Rail was the key form of transportation and the industries that relied on it were the first affected. The reduction in rail services immediately affected the coal mines as well as the wharfs, as waterside workers refused to load ‘black’ coal onto ships. Many workers in other industries went on strike as they did not want to travel to work on scab trains.
In the first few weeks of August the strike gained significant momentum. The stoppages of the wharfies led to strikes across the entire waterfront. By mid August waterside workers and seamen in both Queensland and Victoria had also stopped work. Employers attempted to replace some of the strikers with scabs but this only added fuel to the fire as unionists continued to both boycott ‘black’ goods and refused to work with scabs.
Workers take the lead
In the first instance, the union leaders involved did not support the strike. In fact, many did their utmost to prevent it from going ahead. Throughout the dispute they were desperate for a resolution and to avoid things escalating. They were however facing a tinderbox situation. The workers had had enough and were hell-bent on resisting the government and boss’s offensive.
While the workers had to drag the union leaders kicking and screaming into the strike, they were hopeful that once in they would carry out their responsibilities and lead it. A Defence Committee composed of leading officials from different unions was established to co-ordinate the strike and to negotiate with the government.
One of the most incredible aspects of the Great Strike was the level of initiative taken from the ranks. Time and time again workers refused to wait for calls from the leadership and instead just organised meetings on their own and decided to walk off the job. By the second and third weeks of August, in addition to shipping being paralysed, the strike had spread to many rural areas. Manufacturing workers, meat workers, storeman, packers and drivers had all stopped work alongside tens of thousands of others. It is estimated that in total more than 2.5 million work days were lost during that Great Strike. While it wasn’t at the stage of an all-out general strike, all the key sectors of the economy were affected.
Huge meetings were held on a daily basis at the Domain in Sydney and on the Yarra Banks in Melbourne. Mid to late August actually saw in excess of 100,000 people attend protests at the Domain on several occasions. It wasn’t just workers but also their families, and others like anti-war protesters that attended. At the time these were the biggest protests Australia had ever seen. The mood was both jubilant and militant with people regularly singing the IWW song ‘Solidarity Forever’.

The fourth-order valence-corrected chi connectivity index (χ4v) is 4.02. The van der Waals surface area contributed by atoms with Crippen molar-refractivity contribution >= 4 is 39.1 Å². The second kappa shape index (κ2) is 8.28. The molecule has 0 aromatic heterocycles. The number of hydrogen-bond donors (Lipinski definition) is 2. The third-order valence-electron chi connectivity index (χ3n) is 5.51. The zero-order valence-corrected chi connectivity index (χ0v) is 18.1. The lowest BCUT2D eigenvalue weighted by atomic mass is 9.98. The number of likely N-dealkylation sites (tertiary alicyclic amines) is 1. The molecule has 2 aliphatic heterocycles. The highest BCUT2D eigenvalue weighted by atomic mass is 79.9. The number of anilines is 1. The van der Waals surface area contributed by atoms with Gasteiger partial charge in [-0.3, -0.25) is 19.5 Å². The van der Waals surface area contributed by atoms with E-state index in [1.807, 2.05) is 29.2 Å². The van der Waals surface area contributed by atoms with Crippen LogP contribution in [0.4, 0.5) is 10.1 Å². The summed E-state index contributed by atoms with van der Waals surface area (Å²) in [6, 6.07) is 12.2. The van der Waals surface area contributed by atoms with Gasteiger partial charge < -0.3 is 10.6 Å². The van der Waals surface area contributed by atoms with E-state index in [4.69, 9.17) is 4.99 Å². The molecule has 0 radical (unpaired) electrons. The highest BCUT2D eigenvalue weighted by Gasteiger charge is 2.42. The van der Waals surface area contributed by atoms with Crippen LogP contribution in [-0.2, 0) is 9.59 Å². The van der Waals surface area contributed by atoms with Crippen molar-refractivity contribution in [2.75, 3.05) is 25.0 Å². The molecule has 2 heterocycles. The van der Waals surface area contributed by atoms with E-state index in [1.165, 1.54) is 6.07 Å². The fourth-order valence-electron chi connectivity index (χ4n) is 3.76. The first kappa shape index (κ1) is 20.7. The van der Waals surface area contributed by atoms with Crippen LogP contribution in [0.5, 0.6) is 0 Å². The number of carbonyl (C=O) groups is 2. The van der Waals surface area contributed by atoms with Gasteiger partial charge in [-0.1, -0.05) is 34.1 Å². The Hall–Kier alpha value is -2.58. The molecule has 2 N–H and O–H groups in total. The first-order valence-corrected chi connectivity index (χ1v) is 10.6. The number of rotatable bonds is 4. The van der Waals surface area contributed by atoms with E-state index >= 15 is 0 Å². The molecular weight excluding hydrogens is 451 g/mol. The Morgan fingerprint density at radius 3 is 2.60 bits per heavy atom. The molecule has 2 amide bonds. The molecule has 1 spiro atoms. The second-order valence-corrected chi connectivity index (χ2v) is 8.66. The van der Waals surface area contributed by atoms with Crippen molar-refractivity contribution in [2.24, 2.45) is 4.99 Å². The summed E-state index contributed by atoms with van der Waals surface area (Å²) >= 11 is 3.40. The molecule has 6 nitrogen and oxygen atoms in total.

Scabbing and repression
The strike was ascending throughout August and the government was keen to stem the tide. They stepped up their efforts to recruit scabs, who they called ‘volunteers’, by setting up National Service Bureaus in all the major cities. Newspapers promoted the recruitment of scabs, labelling the strikers unpatriotic. The government appealed to layers of the middle class, conservative types from rural areas, and more backwards elements of the working class to fill the jobs of the strikers. Many students from prestigious universities and private schools were used. The strike very much polarised society along class lines.
Some people scabbed as they perceived the strikers to be betraying the war effort while others were given financial incentives. Both the government and employers offered to keep scabs on after the strike and pledged to either demote or withdraw the accrued benefits of those who refused to return to work. Camps to accommodate scabs from rural areas were set up in places like Taronga Park and at the Sydney Cricket Ground. Many were sent to work on the waterfront while others were deployed at mines as it was especially crucial for the government to maintain the supply of coal to ensure industry and transport could continue to run.
All the forces of the establishment and the state were mobilised against the striking workers. The media coverage was extremely biased with barely a single paper reporting on the events in an objective way. The government enrolled hundreds of special constables, and issued them with revolvers, to support police operations. Street skirmishes between strikers and scabs were regular and there were occasions when things turned very ugly. For example, in one incident a scab called Reginald Wearne shot two striking workers during a confrontation. Mervyn Flanagan died as a result while Henry Williams was wounded. Disgracefully, Wearne, the brother of a Nationalist politician, ended up getting off the charges on the grounds of self defence.
Repression was also ramped up with the arrest of three trade union leaders. Despite the fact that they actually tried to prevent the strike they were charged with conspiracy to incite the action. While their plans were much more modest, the government accused the union leaders of orchestrating a rebellion, claiming they were out to sabotage the war effort and overturn capitalism. Far from stemming the tide however the arrests only angered workers further and provoked more workers to get involved.